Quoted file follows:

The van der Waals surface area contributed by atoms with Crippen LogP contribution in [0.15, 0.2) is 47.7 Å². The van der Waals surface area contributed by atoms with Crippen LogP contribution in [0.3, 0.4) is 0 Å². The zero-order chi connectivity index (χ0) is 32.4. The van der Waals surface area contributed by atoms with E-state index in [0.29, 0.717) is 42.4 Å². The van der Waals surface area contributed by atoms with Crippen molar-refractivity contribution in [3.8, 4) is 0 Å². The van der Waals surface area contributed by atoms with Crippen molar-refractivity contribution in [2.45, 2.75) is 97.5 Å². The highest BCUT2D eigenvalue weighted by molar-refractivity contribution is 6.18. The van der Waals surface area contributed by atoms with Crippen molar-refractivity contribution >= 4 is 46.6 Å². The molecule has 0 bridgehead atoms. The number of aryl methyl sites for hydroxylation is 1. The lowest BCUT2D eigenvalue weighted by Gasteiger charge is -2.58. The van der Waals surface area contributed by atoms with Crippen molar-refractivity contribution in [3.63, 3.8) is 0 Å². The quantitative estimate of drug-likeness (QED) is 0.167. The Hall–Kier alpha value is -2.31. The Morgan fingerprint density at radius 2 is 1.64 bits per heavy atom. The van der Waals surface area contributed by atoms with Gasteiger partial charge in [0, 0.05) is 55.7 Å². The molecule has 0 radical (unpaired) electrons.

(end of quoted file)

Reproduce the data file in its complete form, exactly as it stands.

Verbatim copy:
The van der Waals surface area contributed by atoms with Crippen LogP contribution in [0.15, 0.2) is 47.7 Å². The van der Waals surface area contributed by atoms with Crippen LogP contribution in [0.3, 0.4) is 0 Å². The zero-order chi connectivity index (χ0) is 32.4. The van der Waals surface area contributed by atoms with E-state index in [0.29, 0.717) is 42.4 Å². The van der Waals surface area contributed by atoms with Crippen molar-refractivity contribution in [3.8, 4) is 0 Å². The van der Waals surface area contributed by atoms with Crippen molar-refractivity contribution in [2.45, 2.75) is 97.5 Å². The highest BCUT2D eigenvalue weighted by molar-refractivity contribution is 6.18. The van der Waals surface area contributed by atoms with Crippen molar-refractivity contribution >= 4 is 46.6 Å². The molecule has 0 bridgehead atoms. The number of aryl methyl sites for hydroxylation is 1. The lowest BCUT2D eigenvalue weighted by Gasteiger charge is -2.58. The van der Waals surface area contributed by atoms with Crippen molar-refractivity contribution in [3.63, 3.8) is 0 Å². The quantitative estimate of drug-likeness (QED) is 0.167. The Hall–Kier alpha value is -2.31. The Morgan fingerprint density at radius 2 is 1.64 bits per heavy atom. The van der Waals surface area contributed by atoms with Gasteiger partial charge in [0, 0.05) is 55.7 Å². The molecule has 0 radical (unpaired) electrons.